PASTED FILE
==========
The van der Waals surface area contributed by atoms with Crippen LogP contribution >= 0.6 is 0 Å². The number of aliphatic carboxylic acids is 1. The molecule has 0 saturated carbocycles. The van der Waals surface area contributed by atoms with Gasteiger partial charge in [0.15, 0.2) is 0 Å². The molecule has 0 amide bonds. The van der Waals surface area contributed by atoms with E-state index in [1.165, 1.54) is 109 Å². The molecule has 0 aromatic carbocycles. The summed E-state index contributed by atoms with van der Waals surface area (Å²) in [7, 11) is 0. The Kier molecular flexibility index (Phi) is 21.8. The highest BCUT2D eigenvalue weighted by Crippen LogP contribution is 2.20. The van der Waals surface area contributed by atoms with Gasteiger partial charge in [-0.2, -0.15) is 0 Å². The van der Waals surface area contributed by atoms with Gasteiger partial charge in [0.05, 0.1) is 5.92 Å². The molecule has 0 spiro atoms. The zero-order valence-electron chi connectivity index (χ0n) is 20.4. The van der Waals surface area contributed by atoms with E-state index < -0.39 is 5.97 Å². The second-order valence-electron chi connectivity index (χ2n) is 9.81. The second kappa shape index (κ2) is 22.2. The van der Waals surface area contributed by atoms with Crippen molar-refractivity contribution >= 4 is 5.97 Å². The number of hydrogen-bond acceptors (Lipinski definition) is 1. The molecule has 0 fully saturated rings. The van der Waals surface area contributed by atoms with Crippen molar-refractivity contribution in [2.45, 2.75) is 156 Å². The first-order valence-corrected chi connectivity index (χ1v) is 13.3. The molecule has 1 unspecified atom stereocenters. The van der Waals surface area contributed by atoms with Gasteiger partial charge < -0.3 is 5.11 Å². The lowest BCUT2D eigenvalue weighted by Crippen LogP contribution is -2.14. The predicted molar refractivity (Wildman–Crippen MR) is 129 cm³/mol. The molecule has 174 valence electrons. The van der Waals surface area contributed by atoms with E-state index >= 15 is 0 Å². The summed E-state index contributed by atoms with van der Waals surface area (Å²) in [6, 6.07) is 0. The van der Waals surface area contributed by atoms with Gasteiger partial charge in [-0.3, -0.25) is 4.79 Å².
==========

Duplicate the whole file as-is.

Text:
The van der Waals surface area contributed by atoms with Crippen LogP contribution >= 0.6 is 0 Å². The number of aliphatic carboxylic acids is 1. The molecule has 0 saturated carbocycles. The van der Waals surface area contributed by atoms with Gasteiger partial charge in [0.15, 0.2) is 0 Å². The molecule has 0 amide bonds. The van der Waals surface area contributed by atoms with E-state index in [1.165, 1.54) is 109 Å². The molecule has 0 aromatic carbocycles. The summed E-state index contributed by atoms with van der Waals surface area (Å²) in [7, 11) is 0. The Kier molecular flexibility index (Phi) is 21.8. The highest BCUT2D eigenvalue weighted by Crippen LogP contribution is 2.20. The van der Waals surface area contributed by atoms with Gasteiger partial charge in [-0.2, -0.15) is 0 Å². The van der Waals surface area contributed by atoms with Gasteiger partial charge in [0.05, 0.1) is 5.92 Å². The molecule has 0 spiro atoms. The zero-order valence-electron chi connectivity index (χ0n) is 20.4. The van der Waals surface area contributed by atoms with E-state index < -0.39 is 5.97 Å². The second-order valence-electron chi connectivity index (χ2n) is 9.81. The second kappa shape index (κ2) is 22.2. The van der Waals surface area contributed by atoms with Crippen molar-refractivity contribution >= 4 is 5.97 Å². The number of hydrogen-bond acceptors (Lipinski definition) is 1. The molecule has 0 fully saturated rings. The van der Waals surface area contributed by atoms with Crippen molar-refractivity contribution in [2.45, 2.75) is 156 Å². The first-order valence-corrected chi connectivity index (χ1v) is 13.3. The molecule has 1 unspecified atom stereocenters. The van der Waals surface area contributed by atoms with Gasteiger partial charge < -0.3 is 5.11 Å². The lowest BCUT2D eigenvalue weighted by Crippen LogP contribution is -2.14. The predicted molar refractivity (Wildman–Crippen MR) is 129 cm³/mol. The molecule has 174 valence electrons. The van der Waals surface area contributed by atoms with E-state index >= 15 is 0 Å². The summed E-state index contributed by atoms with van der Waals surface area (Å²) in [6, 6.07) is 0. The van der Waals surface area contributed by atoms with Gasteiger partial charge in [-0.3, -0.25) is 4.79 Å².